Brothers, Guilt, and Love | Psychology Today United Kingdom
We can be happier by letting go of emotional baggage—or at least managing it. But until we figure out how, and muster the will to go through with it, we’re stuck.
I think of my patient Jeremy. Jeremy is 25 and moved to New York to escape the scenes that still haunt him. Growing up in a California beach town, he surfed with a group of Bravos who defied the “No Surfing After Dark” signs. But when he walked into my office a few months ago, he was depressed about a younger brother who had died of a heroin overdose. He blamed himself for what had happened.
Jeremy and his brother Mark had a strained relationship. Mark was three years younger and liked to come along when Jeremy was out with his buddies. He annoyed Jeremy. Once, when Mark slowed Jeremy, Jeremy punched him and broke his nose. When they got home, Mark protected Jeremy, saying he was hit in the nose when his surfboard tipped over. He thought he was protecting Jeremy, but the lie backfired – his parents banned them both from surfing for six months, even though Mark wasn’t surfing at all when Jeremy hit him. The tension between them increased. Without his brother to hang out with, Mark got into a bad crowd and started doing drugs. One night he came home high and collapsed. Jeremy woke up, put a blanket on him and went back to bed. Mark never woke up.
Jeremy describes the years of guilt that followed. He dropped out of school for a while and quit surfing. “I didn’t feel good as a person, and nothing could change that.”
When brothers fall out and one harms the other, the perpetrator can turn against himself. In part, it’s because he feels like a certain sacred bond has been broken. Brothers are supposed to – instinctively – protect each other, like Mark tried to protect Jeremy from her parents. Jeremy felt like he had failed when it was his turn to protect Mark. “I’m an unnatural person,” he said. It was this feeling that he could never get over what he considered sin that really troubled me. If he was ever to find peace, he would have to get past seemingly endless guilt.
If I was going to help him, I’d need to know more about why Jeremy still blamed himself when Mark took drugs voluntarily.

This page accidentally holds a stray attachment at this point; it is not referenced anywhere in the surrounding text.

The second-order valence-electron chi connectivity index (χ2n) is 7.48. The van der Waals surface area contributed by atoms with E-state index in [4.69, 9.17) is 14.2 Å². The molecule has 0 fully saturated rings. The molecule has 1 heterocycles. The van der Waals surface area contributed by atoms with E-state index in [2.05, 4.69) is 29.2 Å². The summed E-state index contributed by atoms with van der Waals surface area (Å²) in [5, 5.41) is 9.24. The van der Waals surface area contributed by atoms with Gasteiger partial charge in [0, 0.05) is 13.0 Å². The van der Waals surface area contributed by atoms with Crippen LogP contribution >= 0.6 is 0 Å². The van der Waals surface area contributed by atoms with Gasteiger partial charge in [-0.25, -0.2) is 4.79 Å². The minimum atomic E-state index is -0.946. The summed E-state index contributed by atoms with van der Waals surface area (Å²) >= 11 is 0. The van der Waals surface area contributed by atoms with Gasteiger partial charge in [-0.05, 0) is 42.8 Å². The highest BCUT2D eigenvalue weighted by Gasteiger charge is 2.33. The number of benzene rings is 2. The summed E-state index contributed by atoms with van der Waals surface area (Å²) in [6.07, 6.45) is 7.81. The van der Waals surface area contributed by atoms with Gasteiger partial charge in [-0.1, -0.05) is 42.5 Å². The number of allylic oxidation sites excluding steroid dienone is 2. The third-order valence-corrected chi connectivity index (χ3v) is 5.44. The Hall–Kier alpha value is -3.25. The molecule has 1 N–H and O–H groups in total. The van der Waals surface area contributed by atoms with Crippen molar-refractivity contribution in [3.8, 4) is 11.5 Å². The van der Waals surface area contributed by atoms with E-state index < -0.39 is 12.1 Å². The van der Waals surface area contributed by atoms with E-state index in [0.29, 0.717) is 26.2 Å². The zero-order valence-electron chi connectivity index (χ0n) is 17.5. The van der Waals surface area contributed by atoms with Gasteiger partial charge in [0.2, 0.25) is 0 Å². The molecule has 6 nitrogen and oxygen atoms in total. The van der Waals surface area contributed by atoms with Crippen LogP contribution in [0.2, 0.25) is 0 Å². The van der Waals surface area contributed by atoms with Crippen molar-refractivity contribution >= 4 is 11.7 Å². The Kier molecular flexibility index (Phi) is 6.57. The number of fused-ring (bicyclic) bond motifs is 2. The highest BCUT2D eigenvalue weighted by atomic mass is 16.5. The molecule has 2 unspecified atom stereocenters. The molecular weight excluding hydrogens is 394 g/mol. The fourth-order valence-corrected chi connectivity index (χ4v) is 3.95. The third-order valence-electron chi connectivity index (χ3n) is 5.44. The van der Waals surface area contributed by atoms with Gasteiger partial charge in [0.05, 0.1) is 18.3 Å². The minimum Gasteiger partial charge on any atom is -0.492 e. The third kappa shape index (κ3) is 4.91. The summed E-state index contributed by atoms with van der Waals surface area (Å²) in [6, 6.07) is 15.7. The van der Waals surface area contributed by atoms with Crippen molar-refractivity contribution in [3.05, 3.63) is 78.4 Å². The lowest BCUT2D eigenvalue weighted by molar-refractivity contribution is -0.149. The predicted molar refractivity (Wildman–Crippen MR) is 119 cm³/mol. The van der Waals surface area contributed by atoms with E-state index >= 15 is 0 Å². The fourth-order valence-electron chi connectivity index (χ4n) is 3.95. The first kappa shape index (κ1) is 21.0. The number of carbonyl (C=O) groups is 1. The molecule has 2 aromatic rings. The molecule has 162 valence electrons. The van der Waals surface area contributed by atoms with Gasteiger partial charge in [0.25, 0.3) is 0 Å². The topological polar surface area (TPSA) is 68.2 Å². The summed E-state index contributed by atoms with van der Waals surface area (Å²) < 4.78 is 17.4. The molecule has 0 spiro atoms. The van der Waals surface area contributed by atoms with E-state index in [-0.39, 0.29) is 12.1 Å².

Jeremy felt that if Mark had tolerated his brother, or at least included him occasionally, he would not have died. He made a direct connection between Mark’s rejection and Mark’s infatuation with the wrong group. He thought everyone else acknowledged what Mark was doing and then called him out. “I saw him sometimes at night and he looked unfocused. What else could it have been but drugs?” Her parents, who knew nothing about drugs, apparently had no idea. “I could have warned her, but I didn’t. Why?”
Blame is always interspersed with self-questioning. There are often no answers to the questions. They are only rhetorical, more like self-reproaches that no one can answer and that hang in the air like eternal reprimands. That was Jeremy. He would bash himself with endless what-if questions. Listening to him, it was as if he wanted to make himself a martyr of all the ways that could have saved Mark but never did through his own indifference. How could I penetrate all his hypotheses? Maybe it’s undeniable.
As we talked, I realized that guilt is hard to efface because there are always plausible alternative stories, endless variations on the “If only I could.” . .” Jeremy had entered a self-fulfilling spiral of suggestion and affirmation, in which each new possibility made his guilt seem more undeniable.
He felt his endless guilt was Mark’s revenge. Eventually, he said, Mark got the upper hand and made him suffer the way he made Mark suffer. That sounded spooky. Besides, I didn’t see it that way. “You feel guilty,” I said, “for doing it to yourself. It’s a punishment.” But can anything make sense for someone so deeply scarred and the wound keeps reopening? Jeremy’s explanation for Mark’s death: “Just blame me. I did it.” – had just enough plausibility to sound convincing to someone trying to convince themselves of their plausibility.
We went around in circles for a while. I tried to dig into the issue by saying that Jeremy wasn’t all to blame as there were so many factors at play. But Jeremy said even if he did have some guilt for his brother’s death, it was still terrible.
Jeremy recalled never threatening his life. So we started talking about love and how he wouldn’t feel so terrible if he didn’t love his brother. It was about getting Jeremy’s mind off the guilt and why that guilt was important to him. If he could understand that his love for his brother was genuine and that it had always been there, then he could understand—in time—that while he had acted inadequately, he wasn’t so culpable as to make himself forever would blame. His motivations were temporary and in no way belied the love he always had for his brother.
We’ll keep talking.
But still. I keep asking myself: What can I do if someone doesn’t let a wound heal? Obviously Jeremy wanted help. But he was also convinced that he would suffer forever – that he should. He was conflicted, with guilt reigning supreme. I suggested that he start by looking back at the events that were tormenting him and seeing them in a different light, one that would allow his wounds to finally heal. So I reminded him that he loves Mark. He had never acted with animus, only with the kind of disregard that would, over time, loosen her moral hold on subsequent events.
In fact, I offered Jeremy a way to think about his guilt that he hadn’t tried before. He’s trying now. He begins to understand that guilt, at least in families, is often closely related to love. It must therefore at least be separated from the kind of malice that makes us seemingly irrevocably guilty. At least that’s a fresh start.